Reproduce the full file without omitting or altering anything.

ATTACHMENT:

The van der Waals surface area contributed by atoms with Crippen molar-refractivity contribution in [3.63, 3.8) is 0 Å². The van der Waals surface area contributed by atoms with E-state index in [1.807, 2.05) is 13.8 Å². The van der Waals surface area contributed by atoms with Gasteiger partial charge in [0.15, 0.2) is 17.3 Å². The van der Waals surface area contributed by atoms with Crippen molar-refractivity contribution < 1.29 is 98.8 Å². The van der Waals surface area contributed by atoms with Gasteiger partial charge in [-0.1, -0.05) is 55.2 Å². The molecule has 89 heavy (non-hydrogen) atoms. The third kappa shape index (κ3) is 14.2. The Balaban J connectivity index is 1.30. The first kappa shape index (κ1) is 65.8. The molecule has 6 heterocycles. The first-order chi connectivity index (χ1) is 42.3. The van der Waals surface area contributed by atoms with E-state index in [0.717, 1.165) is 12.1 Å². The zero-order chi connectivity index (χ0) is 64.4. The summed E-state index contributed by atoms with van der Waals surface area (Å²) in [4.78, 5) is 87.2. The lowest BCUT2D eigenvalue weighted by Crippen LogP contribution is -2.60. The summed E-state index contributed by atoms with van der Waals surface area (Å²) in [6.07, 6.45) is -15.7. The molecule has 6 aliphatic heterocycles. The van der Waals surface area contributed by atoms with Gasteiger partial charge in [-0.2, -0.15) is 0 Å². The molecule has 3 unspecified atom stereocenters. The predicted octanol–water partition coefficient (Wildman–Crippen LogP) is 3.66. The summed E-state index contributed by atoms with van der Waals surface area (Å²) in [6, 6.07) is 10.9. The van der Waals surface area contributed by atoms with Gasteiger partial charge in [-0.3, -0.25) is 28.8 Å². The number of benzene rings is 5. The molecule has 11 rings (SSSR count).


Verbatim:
The van der Waals surface area contributed by atoms with Crippen molar-refractivity contribution in [3.63, 3.8) is 0 Å². The van der Waals surface area contributed by atoms with E-state index in [1.807, 2.05) is 13.8 Å². The van der Waals surface area contributed by atoms with Gasteiger partial charge in [0.15, 0.2) is 17.3 Å². The van der Waals surface area contributed by atoms with Crippen molar-refractivity contribution < 1.29 is 98.8 Å². The van der Waals surface area contributed by atoms with Gasteiger partial charge in [-0.1, -0.05) is 55.2 Å². The molecule has 89 heavy (non-hydrogen) atoms. The third kappa shape index (κ3) is 14.2. The Balaban J connectivity index is 1.30. The first kappa shape index (κ1) is 65.8. The molecule has 6 heterocycles. The first-order chi connectivity index (χ1) is 42.3. The van der Waals surface area contributed by atoms with E-state index in [0.717, 1.165) is 12.1 Å². The zero-order chi connectivity index (χ0) is 64.4. The summed E-state index contributed by atoms with van der Waals surface area (Å²) in [4.78, 5) is 87.2. The lowest BCUT2D eigenvalue weighted by Crippen LogP contribution is -2.60. The summed E-state index contributed by atoms with van der Waals surface area (Å²) in [6.07, 6.45) is -15.7. The molecule has 6 aliphatic heterocycles. The van der Waals surface area contributed by atoms with Gasteiger partial charge in [-0.2, -0.15) is 0 Å². The molecule has 3 unspecified atom stereocenters. The predicted octanol–water partition coefficient (Wildman–Crippen LogP) is 3.66. The summed E-state index contributed by atoms with van der Waals surface area (Å²) in [6, 6.07) is 10.9. The van der Waals surface area contributed by atoms with Gasteiger partial charge in [-0.3, -0.25) is 28.8 Å². The number of benzene rings is 5. The molecule has 11 rings (SSSR count).